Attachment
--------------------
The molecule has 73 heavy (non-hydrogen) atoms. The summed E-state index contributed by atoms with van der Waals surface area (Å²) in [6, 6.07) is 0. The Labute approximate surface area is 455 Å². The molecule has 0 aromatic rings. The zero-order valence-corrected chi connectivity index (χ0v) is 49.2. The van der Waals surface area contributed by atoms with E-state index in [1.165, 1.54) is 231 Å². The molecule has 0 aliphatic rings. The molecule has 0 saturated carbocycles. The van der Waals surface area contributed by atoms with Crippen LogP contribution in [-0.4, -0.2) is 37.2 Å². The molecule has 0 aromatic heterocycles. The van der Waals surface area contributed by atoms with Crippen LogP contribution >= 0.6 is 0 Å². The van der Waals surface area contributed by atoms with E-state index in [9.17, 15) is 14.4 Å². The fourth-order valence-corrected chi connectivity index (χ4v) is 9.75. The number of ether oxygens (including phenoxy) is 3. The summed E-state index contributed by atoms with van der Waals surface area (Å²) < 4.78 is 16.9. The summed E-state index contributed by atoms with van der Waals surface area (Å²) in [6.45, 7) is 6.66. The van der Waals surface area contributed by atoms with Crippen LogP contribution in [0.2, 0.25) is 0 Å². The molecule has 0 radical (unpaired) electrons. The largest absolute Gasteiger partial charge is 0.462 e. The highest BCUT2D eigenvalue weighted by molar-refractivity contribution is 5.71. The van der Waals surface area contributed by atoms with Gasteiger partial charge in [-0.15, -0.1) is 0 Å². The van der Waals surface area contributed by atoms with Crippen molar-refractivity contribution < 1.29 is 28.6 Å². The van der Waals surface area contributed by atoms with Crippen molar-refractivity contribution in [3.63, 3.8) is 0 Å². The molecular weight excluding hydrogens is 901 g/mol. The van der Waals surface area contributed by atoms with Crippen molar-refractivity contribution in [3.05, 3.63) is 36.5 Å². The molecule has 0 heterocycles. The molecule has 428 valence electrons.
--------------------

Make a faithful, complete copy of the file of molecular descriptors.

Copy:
The molecule has 73 heavy (non-hydrogen) atoms. The summed E-state index contributed by atoms with van der Waals surface area (Å²) in [6, 6.07) is 0. The Labute approximate surface area is 455 Å². The molecule has 0 aromatic rings. The zero-order valence-corrected chi connectivity index (χ0v) is 49.2. The van der Waals surface area contributed by atoms with E-state index in [1.165, 1.54) is 231 Å². The molecule has 0 aliphatic rings. The molecule has 0 saturated carbocycles. The van der Waals surface area contributed by atoms with Crippen LogP contribution in [-0.4, -0.2) is 37.2 Å². The molecule has 0 aromatic heterocycles. The van der Waals surface area contributed by atoms with Crippen LogP contribution >= 0.6 is 0 Å². The van der Waals surface area contributed by atoms with E-state index in [9.17, 15) is 14.4 Å². The fourth-order valence-corrected chi connectivity index (χ4v) is 9.75. The number of ether oxygens (including phenoxy) is 3. The summed E-state index contributed by atoms with van der Waals surface area (Å²) < 4.78 is 16.9. The summed E-state index contributed by atoms with van der Waals surface area (Å²) in [6.45, 7) is 6.66. The van der Waals surface area contributed by atoms with Crippen LogP contribution in [0.2, 0.25) is 0 Å². The molecule has 0 radical (unpaired) electrons. The largest absolute Gasteiger partial charge is 0.462 e. The highest BCUT2D eigenvalue weighted by molar-refractivity contribution is 5.71. The van der Waals surface area contributed by atoms with Gasteiger partial charge in [-0.15, -0.1) is 0 Å². The van der Waals surface area contributed by atoms with Crippen molar-refractivity contribution < 1.29 is 28.6 Å². The van der Waals surface area contributed by atoms with Crippen molar-refractivity contribution in [3.63, 3.8) is 0 Å². The molecular weight excluding hydrogens is 901 g/mol. The van der Waals surface area contributed by atoms with Crippen molar-refractivity contribution in [3.05, 3.63) is 36.5 Å². The molecule has 0 heterocycles. The molecule has 428 valence electrons.